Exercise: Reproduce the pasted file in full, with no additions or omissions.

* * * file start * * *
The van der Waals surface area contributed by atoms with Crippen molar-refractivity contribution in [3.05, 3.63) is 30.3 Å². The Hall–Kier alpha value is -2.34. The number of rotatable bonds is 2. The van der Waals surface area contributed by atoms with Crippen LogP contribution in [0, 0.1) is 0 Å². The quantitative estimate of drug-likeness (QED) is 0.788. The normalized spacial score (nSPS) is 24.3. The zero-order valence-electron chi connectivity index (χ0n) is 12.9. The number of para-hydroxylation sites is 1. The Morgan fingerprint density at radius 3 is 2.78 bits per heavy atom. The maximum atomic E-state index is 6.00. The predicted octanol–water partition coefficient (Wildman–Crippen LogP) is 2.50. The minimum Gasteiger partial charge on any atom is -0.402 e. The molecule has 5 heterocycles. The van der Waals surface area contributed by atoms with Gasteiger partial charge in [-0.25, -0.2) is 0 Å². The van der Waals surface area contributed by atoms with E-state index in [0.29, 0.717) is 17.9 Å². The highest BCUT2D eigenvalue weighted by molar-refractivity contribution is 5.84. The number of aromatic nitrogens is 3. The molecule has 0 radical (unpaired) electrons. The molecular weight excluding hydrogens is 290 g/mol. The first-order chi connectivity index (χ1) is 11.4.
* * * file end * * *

The van der Waals surface area contributed by atoms with Crippen molar-refractivity contribution in [3.05, 3.63) is 30.3 Å². The Hall–Kier alpha value is -2.34. The number of rotatable bonds is 2. The van der Waals surface area contributed by atoms with Crippen LogP contribution in [0, 0.1) is 0 Å². The quantitative estimate of drug-likeness (QED) is 0.788. The normalized spacial score (nSPS) is 24.3. The zero-order valence-electron chi connectivity index (χ0n) is 12.9. The number of para-hydroxylation sites is 1. The Morgan fingerprint density at radius 3 is 2.78 bits per heavy atom. The maximum atomic E-state index is 6.00. The predicted octanol–water partition coefficient (Wildman–Crippen LogP) is 2.50. The minimum Gasteiger partial charge on any atom is -0.402 e. The molecule has 5 heterocycles. The van der Waals surface area contributed by atoms with Gasteiger partial charge in [-0.25, -0.2) is 0 Å². The van der Waals surface area contributed by atoms with E-state index in [0.29, 0.717) is 17.9 Å². The highest BCUT2D eigenvalue weighted by molar-refractivity contribution is 5.84. The number of aromatic nitrogens is 3. The molecule has 0 radical (unpaired) electrons. The molecular weight excluding hydrogens is 290 g/mol. The first-order chi connectivity index (χ1) is 11.4.